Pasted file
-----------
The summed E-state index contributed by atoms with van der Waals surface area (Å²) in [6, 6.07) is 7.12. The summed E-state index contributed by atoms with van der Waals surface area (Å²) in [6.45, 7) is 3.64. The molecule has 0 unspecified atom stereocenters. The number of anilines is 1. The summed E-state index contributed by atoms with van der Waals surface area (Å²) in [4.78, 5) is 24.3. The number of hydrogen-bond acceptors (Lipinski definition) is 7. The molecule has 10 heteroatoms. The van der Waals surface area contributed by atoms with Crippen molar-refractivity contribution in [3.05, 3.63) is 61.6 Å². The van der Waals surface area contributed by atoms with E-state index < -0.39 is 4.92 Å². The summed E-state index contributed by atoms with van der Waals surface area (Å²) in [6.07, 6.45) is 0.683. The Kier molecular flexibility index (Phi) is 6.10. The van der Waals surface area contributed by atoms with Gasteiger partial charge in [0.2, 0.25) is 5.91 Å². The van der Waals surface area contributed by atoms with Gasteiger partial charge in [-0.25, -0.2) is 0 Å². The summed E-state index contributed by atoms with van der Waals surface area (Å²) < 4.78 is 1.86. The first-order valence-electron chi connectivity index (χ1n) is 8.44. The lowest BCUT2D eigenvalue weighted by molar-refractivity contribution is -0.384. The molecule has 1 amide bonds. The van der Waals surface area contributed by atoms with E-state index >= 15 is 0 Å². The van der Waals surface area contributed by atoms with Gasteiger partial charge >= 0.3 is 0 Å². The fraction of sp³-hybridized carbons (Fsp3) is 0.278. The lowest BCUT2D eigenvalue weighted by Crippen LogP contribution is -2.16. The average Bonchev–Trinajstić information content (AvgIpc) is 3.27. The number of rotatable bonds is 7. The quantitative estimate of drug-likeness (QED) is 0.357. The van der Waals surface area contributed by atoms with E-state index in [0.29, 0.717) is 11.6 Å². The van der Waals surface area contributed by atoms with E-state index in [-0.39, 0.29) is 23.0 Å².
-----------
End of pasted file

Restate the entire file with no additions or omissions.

The summed E-state index contributed by atoms with van der Waals surface area (Å²) in [6, 6.07) is 7.12. The summed E-state index contributed by atoms with van der Waals surface area (Å²) in [6.45, 7) is 3.64. The molecule has 0 unspecified atom stereocenters. The number of anilines is 1. The summed E-state index contributed by atoms with van der Waals surface area (Å²) in [4.78, 5) is 24.3. The number of hydrogen-bond acceptors (Lipinski definition) is 7. The molecule has 10 heteroatoms. The van der Waals surface area contributed by atoms with Crippen molar-refractivity contribution in [3.05, 3.63) is 61.6 Å². The van der Waals surface area contributed by atoms with E-state index < -0.39 is 4.92 Å². The summed E-state index contributed by atoms with van der Waals surface area (Å²) in [6.07, 6.45) is 0.683. The Kier molecular flexibility index (Phi) is 6.10. The van der Waals surface area contributed by atoms with Gasteiger partial charge in [0.2, 0.25) is 5.91 Å². The van der Waals surface area contributed by atoms with Gasteiger partial charge in [-0.25, -0.2) is 0 Å². The summed E-state index contributed by atoms with van der Waals surface area (Å²) < 4.78 is 1.86. The first-order valence-electron chi connectivity index (χ1n) is 8.44. The lowest BCUT2D eigenvalue weighted by molar-refractivity contribution is -0.384. The molecule has 1 amide bonds. The van der Waals surface area contributed by atoms with E-state index >= 15 is 0 Å². The van der Waals surface area contributed by atoms with Gasteiger partial charge >= 0.3 is 0 Å². The fraction of sp³-hybridized carbons (Fsp3) is 0.278. The lowest BCUT2D eigenvalue weighted by Crippen LogP contribution is -2.16. The average Bonchev–Trinajstić information content (AvgIpc) is 3.27. The number of rotatable bonds is 7. The quantitative estimate of drug-likeness (QED) is 0.357. The van der Waals surface area contributed by atoms with E-state index in [0.29, 0.717) is 11.6 Å². The van der Waals surface area contributed by atoms with E-state index in [-0.39, 0.29) is 23.0 Å².